CrossRef Full Text | Google Scholar

Wei, C., and Yen, J. Y. (2007). Effect of film thickness and interlayer on the adhesion strength of diamond like carbon films on different substrates. Diamond Relat. Mater. 16, 1325–1330. doi: 10.1016/j.diamond.2007.02.003

CrossRef Full Text | Google Scholar

Wei, Q., Zhang, Y., Wang, Y., and Yang, M. (2017). A molecular dynamic simulation method to elucidate the interaction mechanism of nano-SiO 2 in polymer blends. J. Mater. Sci. 52, 12889–12901. doi: 10.1007/s10853-017-1330-0

CrossRef Full Text | Google Scholar

Wu, M. C., Tóth, G., Sápi, A., Leino, A. R., Kónya, Z., Kukovecz, A., et al. (2012). Synthesis and photocatalytic performance of titanium dioxide nanofibers and the fabrication of flexible composite films from nanofibers. J. Nanosci. Nanotechnol. 12, 1421–1424. doi: 10.1166/jnn.2012.4655

PubMed Abstract | CrossRef Full Text | Google Scholar

Ye, J., Bai, L., Liu, B., Tian, H., Hu, J., Polo-Garzon, F., et al. (2019). Fabrication of a pillared ZSM-5 framework for shape selectivity of ethane dehydroaromatization. Ind. Eng. Chem. Res. 58, 7094–7106. doi: 10.1021/acs.iecr.8b04965

CrossRef Full Text | Google Scholar

Zhou, X., Chen, H., Zhu, Y., Song, Y., Chen, Y., Wang, Y., et al. (2013). Dual-mesoporous ZSM-5 zeolite with highly b-axis-oriented large mesopore channels for the production of benzoin ethyl ether. Chemistry 19, 10017–10023. doi: 10.1002/chem.201300245

PubMed Abstract | CrossRef Full Text | Google Scholar

Keywords: b-oriented ZSM-5 zeolite film, α-quartz substrate, modification, surface structure, adsorption activity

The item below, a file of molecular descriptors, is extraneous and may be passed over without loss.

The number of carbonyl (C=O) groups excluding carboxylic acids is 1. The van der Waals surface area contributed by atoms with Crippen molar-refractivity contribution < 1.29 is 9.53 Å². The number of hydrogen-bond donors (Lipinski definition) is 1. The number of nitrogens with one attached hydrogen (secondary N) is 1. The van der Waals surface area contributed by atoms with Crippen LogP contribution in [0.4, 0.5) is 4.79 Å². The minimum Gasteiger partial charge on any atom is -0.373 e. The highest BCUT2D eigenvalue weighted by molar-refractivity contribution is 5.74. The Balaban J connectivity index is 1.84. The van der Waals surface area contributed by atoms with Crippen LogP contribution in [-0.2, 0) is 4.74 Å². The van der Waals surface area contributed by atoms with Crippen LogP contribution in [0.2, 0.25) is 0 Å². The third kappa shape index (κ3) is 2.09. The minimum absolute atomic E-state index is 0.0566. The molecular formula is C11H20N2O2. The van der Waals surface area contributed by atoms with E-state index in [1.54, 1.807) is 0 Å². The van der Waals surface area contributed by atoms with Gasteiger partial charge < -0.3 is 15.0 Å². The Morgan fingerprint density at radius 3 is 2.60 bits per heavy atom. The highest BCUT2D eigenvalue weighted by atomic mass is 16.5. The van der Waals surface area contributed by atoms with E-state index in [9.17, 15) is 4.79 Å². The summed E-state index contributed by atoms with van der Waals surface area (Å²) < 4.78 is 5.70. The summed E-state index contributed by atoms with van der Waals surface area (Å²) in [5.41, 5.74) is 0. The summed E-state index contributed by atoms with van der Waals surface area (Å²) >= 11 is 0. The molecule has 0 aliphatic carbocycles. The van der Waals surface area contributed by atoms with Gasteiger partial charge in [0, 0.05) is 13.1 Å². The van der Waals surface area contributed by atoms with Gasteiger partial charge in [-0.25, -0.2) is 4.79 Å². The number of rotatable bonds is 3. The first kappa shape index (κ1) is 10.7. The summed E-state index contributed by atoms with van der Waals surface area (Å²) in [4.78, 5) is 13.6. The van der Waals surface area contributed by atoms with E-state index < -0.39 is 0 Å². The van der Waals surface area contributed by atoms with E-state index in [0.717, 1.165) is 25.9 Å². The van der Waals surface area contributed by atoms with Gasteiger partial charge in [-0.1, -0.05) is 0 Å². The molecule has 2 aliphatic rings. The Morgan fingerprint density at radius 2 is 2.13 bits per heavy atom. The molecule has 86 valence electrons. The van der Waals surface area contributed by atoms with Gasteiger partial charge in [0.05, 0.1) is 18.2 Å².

Citation: Chu R, Yang D, Meng X, Yu S, Wan Y, Wu J and Wang J (2019) Effect of Surface Structure and Adsorption Activity on Implanting of b-Oriented ZSM-5 Zeolite Film on Modified α-Quartz Substrate. Front. Chem. 7:636. doi: 10.3389/fchem.2019.00636

Received: 19 June 2019; Accepted: 04 September 2019;
Published: 18 September 2019.

Edited by:

Qiang Wang, Beijing Forestry University, China

Reviewed by:

Zifeng Yan, China University of Petroleum, China
Tao Zhu, School of Chemical and Environmental Engineering, China University of Mining and Technology (Beijing), China

Copyright © 2019 Chu, Yang, Meng, Yu, Wan, Wu and Wang. This is an open-access article distributed under the terms of the Creative Commons Attribution License (CC BY). The use, distribution or reproduction in other forums is permitted, provided the original author(s) and the copyright owner(s) are credited and that the original publication in this journal is cited, in accordance with accepted academic practice. No use, distribution or reproduction is permitted which does not comply with these terms.

*Correspondence: Xianliang Meng,